Control deflections

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boosted-lt1

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Unread post03 Oct 2005, 05:16

I was wondering if anyone has input on deflection of control surfaces.

Most important: Does the F-16 use stabilitor deflection in roll? If so how much?

How about total deflections of any other control surfaces?

Aileron with flap? leading edge devices, etc.

This is for the purpose of design for my personal X-plane use.

Thank you.

-Scott.
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Happy_Gilmore

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Unread post03 Oct 2005, 08:58

Lt and Rt Horizontal Stab's, 21 degree's up and down (21 degrees acft nose down in Manual Pitch Overide).
Rudder, 30 degree's Lt and Rt.
Flaperons, 21 degree's down, 23 degrees up.
Leading edge flaps, 2 degrees up to 25 degrees down.
Yes the Horizontal Stabs are used for roll control along with the Flaperons but the amount of deflection depends on pilot input, airspeed, FLCS gains and I'm sure a bunch of other stuff I don't know about.
Someone will chime in here and be more specific.
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FlightTestJim

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Unread post04 Oct 2005, 16:33

Keep in mind that the flight control gains (surface deflection levels) are also governed by the speed of the aircraft and during certain flight conditions (Class III stores, inflight refueling door open, gear extended, etc). These gains change to prevent too much movement of the control surfaces, which might cause damage or uncontrollability.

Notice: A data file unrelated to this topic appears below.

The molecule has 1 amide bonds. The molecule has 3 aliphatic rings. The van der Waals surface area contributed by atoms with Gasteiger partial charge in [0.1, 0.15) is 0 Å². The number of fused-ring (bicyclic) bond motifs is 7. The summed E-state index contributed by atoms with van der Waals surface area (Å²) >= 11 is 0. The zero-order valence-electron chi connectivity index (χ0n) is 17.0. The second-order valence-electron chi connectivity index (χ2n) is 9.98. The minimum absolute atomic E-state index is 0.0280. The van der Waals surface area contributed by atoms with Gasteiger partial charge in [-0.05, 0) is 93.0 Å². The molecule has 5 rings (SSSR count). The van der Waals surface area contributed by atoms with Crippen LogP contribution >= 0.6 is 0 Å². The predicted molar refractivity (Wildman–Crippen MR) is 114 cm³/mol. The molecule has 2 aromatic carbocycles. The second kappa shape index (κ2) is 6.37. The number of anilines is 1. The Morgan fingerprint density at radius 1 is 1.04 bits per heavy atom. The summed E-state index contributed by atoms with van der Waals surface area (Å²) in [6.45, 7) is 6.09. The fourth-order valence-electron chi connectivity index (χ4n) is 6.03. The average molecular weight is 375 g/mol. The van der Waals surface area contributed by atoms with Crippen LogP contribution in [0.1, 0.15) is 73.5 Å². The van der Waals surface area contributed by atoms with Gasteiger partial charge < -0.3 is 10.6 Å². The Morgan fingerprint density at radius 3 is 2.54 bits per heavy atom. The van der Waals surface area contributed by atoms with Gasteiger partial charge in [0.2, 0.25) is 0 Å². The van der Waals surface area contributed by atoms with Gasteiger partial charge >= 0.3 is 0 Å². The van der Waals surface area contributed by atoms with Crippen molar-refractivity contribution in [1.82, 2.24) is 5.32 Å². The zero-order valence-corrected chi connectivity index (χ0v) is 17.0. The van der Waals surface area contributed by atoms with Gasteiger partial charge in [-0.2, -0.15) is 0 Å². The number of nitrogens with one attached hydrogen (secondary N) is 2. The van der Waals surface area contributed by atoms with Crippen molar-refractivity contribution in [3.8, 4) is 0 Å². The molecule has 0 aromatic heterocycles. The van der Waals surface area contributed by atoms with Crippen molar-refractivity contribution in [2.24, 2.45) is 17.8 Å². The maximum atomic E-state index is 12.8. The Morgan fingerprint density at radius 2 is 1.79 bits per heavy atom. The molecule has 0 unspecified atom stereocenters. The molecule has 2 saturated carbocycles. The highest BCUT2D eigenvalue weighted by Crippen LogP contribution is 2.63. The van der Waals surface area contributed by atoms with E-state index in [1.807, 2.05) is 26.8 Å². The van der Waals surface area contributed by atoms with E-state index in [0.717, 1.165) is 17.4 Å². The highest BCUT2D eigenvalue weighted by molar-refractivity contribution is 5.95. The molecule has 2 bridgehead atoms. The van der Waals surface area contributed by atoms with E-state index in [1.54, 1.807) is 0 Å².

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lamoey

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Unread post04 Oct 2005, 17:03

Does the F-16 use stabilitor deflection in roll? If so how much?


Yes it does. Subsonic (R)66/(S)33, supersonic 50/S50, i.e. there is less horizontal movement subsonic.

There is also a slight deflection on the rudder when firing the gun

Leading Edge Flap goes to up to -2 degrees when supersonic.

Big difference in deflections whit gear down or not.

AOL big impact on all deflections
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boosted-lt1

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Unread post05 Oct 2005, 05:21

Good , thanks. These things help out a lot.

lamoey

(R)66/(S)33, supersonic 50/S50


Could you elaborate on this?

Would this question be better placed in the design/construction forum?

-Scott.
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lamoey

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Unread post05 Oct 2005, 12:55

It basically means that supersonic they share the same deflection, while subsonic the horizontal stabilizers have less deflection than the flaperons.
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Unread post07 Oct 2005, 03:05

Yo Ho!

The deflection angles are posted above.

When the surfaces reach those angles is up to Mister FLCS and the pilot's command. For example, I can put in 3 or 4 pounds of aileron pressure and the flaperons will move anywhere from full deflection to a degree and a half.

I used to have my studs look at the rudder as I did a slow speed roll using only aileron inputs (read "roll" for normal jets). Rudder would move almost to the limit, but I hadn't commanded a lick of yaw using the pedals.

Of course, the stabilators would gradually move leading-edge up at high AoA's. This was despite pulling back on the stick as hard as you could.

Good question, but relevant?

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boosted-lt1

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Unread post08 Oct 2005, 03:39

Moderator - Thanks for the move, I wanted this in the correct forum.

Really good info.

A couple of things:

Unfortunently, I don't believe I can mimic the F-16's flight control computer. On X-Plane, I don't use any artificial stability because it causes gameplay problems. I don't have the CPU to use art. stb. The plane flys well, but I am looking for realism ....of course.